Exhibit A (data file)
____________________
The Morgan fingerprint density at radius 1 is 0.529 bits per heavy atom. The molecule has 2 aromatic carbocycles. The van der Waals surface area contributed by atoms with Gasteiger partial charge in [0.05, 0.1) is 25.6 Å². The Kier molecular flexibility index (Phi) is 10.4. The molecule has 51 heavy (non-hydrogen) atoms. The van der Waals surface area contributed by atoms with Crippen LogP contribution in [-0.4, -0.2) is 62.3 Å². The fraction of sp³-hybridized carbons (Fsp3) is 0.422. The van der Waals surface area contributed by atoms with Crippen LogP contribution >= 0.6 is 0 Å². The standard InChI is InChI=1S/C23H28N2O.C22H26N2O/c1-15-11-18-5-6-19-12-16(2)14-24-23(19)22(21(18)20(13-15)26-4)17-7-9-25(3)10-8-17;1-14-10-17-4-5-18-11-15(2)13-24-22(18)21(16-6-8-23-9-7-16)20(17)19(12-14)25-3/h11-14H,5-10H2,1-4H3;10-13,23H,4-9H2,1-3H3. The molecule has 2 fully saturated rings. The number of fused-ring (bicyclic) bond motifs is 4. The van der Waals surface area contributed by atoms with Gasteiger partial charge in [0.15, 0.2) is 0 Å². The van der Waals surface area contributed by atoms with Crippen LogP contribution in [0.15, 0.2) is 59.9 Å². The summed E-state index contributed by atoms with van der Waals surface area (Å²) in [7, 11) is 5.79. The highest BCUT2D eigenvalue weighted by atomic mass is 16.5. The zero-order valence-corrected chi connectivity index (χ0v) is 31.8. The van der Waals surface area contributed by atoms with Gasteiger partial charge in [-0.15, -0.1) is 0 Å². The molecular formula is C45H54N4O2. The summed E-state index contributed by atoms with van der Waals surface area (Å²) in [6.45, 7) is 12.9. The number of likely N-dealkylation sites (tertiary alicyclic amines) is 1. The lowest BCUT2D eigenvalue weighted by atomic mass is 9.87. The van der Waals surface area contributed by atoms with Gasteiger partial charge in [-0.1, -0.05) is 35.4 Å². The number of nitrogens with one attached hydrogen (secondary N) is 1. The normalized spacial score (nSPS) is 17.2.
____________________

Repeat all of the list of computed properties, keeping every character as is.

The Morgan fingerprint density at radius 1 is 0.529 bits per heavy atom. The molecule has 2 aromatic carbocycles. The van der Waals surface area contributed by atoms with Gasteiger partial charge in [0.05, 0.1) is 25.6 Å². The Kier molecular flexibility index (Phi) is 10.4. The molecule has 51 heavy (non-hydrogen) atoms. The van der Waals surface area contributed by atoms with Crippen LogP contribution in [-0.4, -0.2) is 62.3 Å². The fraction of sp³-hybridized carbons (Fsp3) is 0.422. The van der Waals surface area contributed by atoms with Crippen LogP contribution >= 0.6 is 0 Å². The standard InChI is InChI=1S/C23H28N2O.C22H26N2O/c1-15-11-18-5-6-19-12-16(2)14-24-23(19)22(21(18)20(13-15)26-4)17-7-9-25(3)10-8-17;1-14-10-17-4-5-18-11-15(2)13-24-22(18)21(16-6-8-23-9-7-16)20(17)19(12-14)25-3/h11-14H,5-10H2,1-4H3;10-13,23H,4-9H2,1-3H3. The molecule has 2 fully saturated rings. The number of fused-ring (bicyclic) bond motifs is 4. The van der Waals surface area contributed by atoms with Gasteiger partial charge in [0.15, 0.2) is 0 Å². The van der Waals surface area contributed by atoms with Crippen LogP contribution in [0.15, 0.2) is 59.9 Å². The summed E-state index contributed by atoms with van der Waals surface area (Å²) in [7, 11) is 5.79. The highest BCUT2D eigenvalue weighted by atomic mass is 16.5. The zero-order valence-corrected chi connectivity index (χ0v) is 31.8. The van der Waals surface area contributed by atoms with Gasteiger partial charge in [-0.15, -0.1) is 0 Å². The molecular formula is C45H54N4O2. The summed E-state index contributed by atoms with van der Waals surface area (Å²) in [6.45, 7) is 12.9. The number of likely N-dealkylation sites (tertiary alicyclic amines) is 1. The lowest BCUT2D eigenvalue weighted by atomic mass is 9.87. The van der Waals surface area contributed by atoms with Gasteiger partial charge in [-0.1, -0.05) is 35.4 Å². The number of nitrogens with one attached hydrogen (secondary N) is 1. The normalized spacial score (nSPS) is 17.2.